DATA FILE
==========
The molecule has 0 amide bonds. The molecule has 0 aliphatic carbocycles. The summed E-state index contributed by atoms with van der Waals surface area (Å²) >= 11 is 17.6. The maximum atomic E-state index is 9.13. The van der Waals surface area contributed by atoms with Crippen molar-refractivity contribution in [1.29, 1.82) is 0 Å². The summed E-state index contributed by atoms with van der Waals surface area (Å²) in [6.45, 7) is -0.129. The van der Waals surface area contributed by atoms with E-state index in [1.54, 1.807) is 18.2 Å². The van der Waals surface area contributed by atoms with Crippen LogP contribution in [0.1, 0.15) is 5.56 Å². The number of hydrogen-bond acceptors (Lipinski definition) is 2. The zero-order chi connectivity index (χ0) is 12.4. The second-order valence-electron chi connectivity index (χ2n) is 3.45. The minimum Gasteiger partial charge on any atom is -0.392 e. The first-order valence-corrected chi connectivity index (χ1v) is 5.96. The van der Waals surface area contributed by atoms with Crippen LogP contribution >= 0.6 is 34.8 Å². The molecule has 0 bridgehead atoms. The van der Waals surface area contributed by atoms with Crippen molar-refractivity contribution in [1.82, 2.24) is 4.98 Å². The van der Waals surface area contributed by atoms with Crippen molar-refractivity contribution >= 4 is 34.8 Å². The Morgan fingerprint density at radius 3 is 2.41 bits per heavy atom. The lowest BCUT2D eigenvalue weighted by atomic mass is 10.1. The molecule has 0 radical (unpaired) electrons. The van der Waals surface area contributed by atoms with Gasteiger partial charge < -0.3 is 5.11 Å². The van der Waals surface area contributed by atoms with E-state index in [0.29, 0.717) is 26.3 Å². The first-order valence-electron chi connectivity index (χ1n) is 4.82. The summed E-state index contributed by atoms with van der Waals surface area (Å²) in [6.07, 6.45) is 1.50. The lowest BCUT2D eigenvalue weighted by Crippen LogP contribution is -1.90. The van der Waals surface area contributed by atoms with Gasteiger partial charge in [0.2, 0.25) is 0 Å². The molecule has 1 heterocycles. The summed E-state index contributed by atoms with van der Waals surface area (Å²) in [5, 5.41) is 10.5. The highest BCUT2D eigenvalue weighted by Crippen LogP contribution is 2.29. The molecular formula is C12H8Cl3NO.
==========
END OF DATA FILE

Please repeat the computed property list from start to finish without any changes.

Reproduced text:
The molecule has 0 amide bonds. The molecule has 0 aliphatic carbocycles. The summed E-state index contributed by atoms with van der Waals surface area (Å²) >= 11 is 17.6. The maximum atomic E-state index is 9.13. The van der Waals surface area contributed by atoms with Crippen molar-refractivity contribution in [1.29, 1.82) is 0 Å². The summed E-state index contributed by atoms with van der Waals surface area (Å²) in [6.45, 7) is -0.129. The van der Waals surface area contributed by atoms with E-state index in [1.54, 1.807) is 18.2 Å². The van der Waals surface area contributed by atoms with Crippen LogP contribution in [0.1, 0.15) is 5.56 Å². The number of hydrogen-bond acceptors (Lipinski definition) is 2. The zero-order chi connectivity index (χ0) is 12.4. The second-order valence-electron chi connectivity index (χ2n) is 3.45. The minimum Gasteiger partial charge on any atom is -0.392 e. The first-order valence-corrected chi connectivity index (χ1v) is 5.96. The van der Waals surface area contributed by atoms with Crippen LogP contribution >= 0.6 is 34.8 Å². The molecule has 0 bridgehead atoms. The van der Waals surface area contributed by atoms with Crippen molar-refractivity contribution in [1.82, 2.24) is 4.98 Å². The van der Waals surface area contributed by atoms with Crippen molar-refractivity contribution >= 4 is 34.8 Å². The Morgan fingerprint density at radius 3 is 2.41 bits per heavy atom. The lowest BCUT2D eigenvalue weighted by atomic mass is 10.1. The molecule has 0 radical (unpaired) electrons. The van der Waals surface area contributed by atoms with Gasteiger partial charge < -0.3 is 5.11 Å². The van der Waals surface area contributed by atoms with E-state index in [0.29, 0.717) is 26.3 Å². The first-order valence-electron chi connectivity index (χ1n) is 4.82. The summed E-state index contributed by atoms with van der Waals surface area (Å²) in [6.07, 6.45) is 1.50. The lowest BCUT2D eigenvalue weighted by Crippen LogP contribution is -1.90. The van der Waals surface area contributed by atoms with Gasteiger partial charge in [0.2, 0.25) is 0 Å². The molecule has 1 heterocycles. The summed E-state index contributed by atoms with van der Waals surface area (Å²) in [5, 5.41) is 10.5. The highest BCUT2D eigenvalue weighted by Crippen LogP contribution is 2.29. The molecular formula is C12H8Cl3NO.